Original Song Everything Is Awesome from The Lego Movie Music and Lyric by Shawn Patterson Glory from Selma Music and Lyric by John Stephens and Lonnie Lynn Grateful from Beyond the Lights Music and Lyric by Diane Warren I’m Not Gonna Miss You from Glen Campbell…I’ll Be Me Music and Lyric by Glen Campbell and Julian Raymond Lost Stars from Begin Again Music and Lyric by Gregg Alexander and Danielle Brisebois
Production Design The Grand Budapest Hotel Production Design: Adam Stockhausen; Set Decoration: Anna Pinnock The Imitation Game Production Design: Maria Djurkovic; Set Decoration: Tatiana Macdonald Interstellar Production Design: Nathan Crowley; Set Decoration: Gary Fettis Into the Woods Production Design: Dennis Gassner; Set Decoration: Anna Pinnock Mr. Turner Production Design: Suzie Davies; Set Decoration: Charlotte Watts
Animated Short Film The Bigger Picture Daisy Jacobs and Christopher Hees The Dam Keeper Robert Kondo and Dice Tsutsumi Feast Patrick Osborne and Kristina Reed Me and My Moulton Torill Kove A Single Life Joris Oprins
Live Action Short Film Aya Oded Binnun and Mihal Brezis Boogaloo and Graham Michael Lennox and Ronan Blaney Butter Lamp (La Lampe Au Beurre De Yak) Hu Wei and Julien Féret Parvaneh Talkhon Hamzavi and Stefan Eichenberger The Phone Call Mat Kirkby and James Lucas
Sound Editing American Sniper Alan Robert Murray and Bub Asman Birdman or (The Unexpected Virtue of Ignorance) Martín Hernández and Aaron Glascock The Hobbit: The Battle of the Five Armies Brent Burge and Jason Canovas Interstellar Richard King Unbroken Becky Sullivan and Andrew DeCristofaro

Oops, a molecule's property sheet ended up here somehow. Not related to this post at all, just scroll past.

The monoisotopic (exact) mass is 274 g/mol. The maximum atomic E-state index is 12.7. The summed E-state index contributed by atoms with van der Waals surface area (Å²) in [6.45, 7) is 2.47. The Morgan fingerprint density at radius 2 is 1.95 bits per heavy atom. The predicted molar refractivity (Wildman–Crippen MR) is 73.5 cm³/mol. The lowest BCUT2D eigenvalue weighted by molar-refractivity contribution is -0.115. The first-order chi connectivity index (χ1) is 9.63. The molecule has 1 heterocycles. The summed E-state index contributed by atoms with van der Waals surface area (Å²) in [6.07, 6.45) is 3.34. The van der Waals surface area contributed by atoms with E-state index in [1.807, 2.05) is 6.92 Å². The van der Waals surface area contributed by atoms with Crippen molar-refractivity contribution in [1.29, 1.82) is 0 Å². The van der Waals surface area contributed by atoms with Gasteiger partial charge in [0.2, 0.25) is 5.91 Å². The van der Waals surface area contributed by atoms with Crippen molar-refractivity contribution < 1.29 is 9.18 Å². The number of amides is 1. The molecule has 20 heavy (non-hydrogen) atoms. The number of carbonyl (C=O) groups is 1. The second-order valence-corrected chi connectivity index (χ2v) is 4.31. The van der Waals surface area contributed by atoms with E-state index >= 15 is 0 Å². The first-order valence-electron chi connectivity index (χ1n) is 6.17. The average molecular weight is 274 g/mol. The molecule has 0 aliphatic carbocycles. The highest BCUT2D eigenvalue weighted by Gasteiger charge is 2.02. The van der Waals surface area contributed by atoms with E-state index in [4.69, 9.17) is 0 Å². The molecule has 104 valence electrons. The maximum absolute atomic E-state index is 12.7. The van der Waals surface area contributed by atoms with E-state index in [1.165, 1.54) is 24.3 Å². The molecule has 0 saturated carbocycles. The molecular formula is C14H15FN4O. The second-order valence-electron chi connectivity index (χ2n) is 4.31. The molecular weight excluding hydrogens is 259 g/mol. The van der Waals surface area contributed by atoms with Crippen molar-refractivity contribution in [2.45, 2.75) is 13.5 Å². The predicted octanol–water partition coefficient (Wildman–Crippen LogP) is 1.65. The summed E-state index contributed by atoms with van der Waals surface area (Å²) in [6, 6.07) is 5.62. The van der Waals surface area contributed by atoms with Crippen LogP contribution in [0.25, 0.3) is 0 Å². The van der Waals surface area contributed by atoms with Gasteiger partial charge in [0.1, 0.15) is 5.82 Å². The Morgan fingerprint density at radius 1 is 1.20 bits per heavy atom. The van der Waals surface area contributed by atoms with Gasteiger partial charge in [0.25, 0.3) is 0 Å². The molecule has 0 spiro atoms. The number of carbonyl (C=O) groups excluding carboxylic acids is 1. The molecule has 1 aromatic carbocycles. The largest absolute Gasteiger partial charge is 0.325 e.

Sound Mixing American Sniper John Reitz, Gregg Rudloff and Walt Martin Birdman or (The Unexpected Virtue of Ignorance) Jon Taylor, Frank A. Montaño and Thomas Varga Interstellar Gary A. Rizzo, Gregg Landaker and Mark Weingarten Unbroken Jon Taylor, Frank A. Montaño and David Lee Whiplash Craig Mann, Ben Wilkins and Thomas Curley
Visual Effects Captain America: The Winter Soldier Dan DeLeeuw, Russell Earl, Bryan Grill and Dan Sudick Dawn of the Planet of the Apes Joe Letteri, Dan Lemmon, Daniel Barrett and Erik Winquist Guardians of the Galaxy Stephane Ceretti, Nicolas Aithadi, Jonathan Fawkner and Paul Corbould Interstellar Paul Franklin, Andrew Lockley, Ian Hunter and Scott Fisher X-Men: Days of Future Past Richard Stammers, Lou Pecora, Tim Crosbie and Cameron Waldbauer
Birdman and The Grand Budapest Hotel lead this year’s Oscars nominations with nine nods each.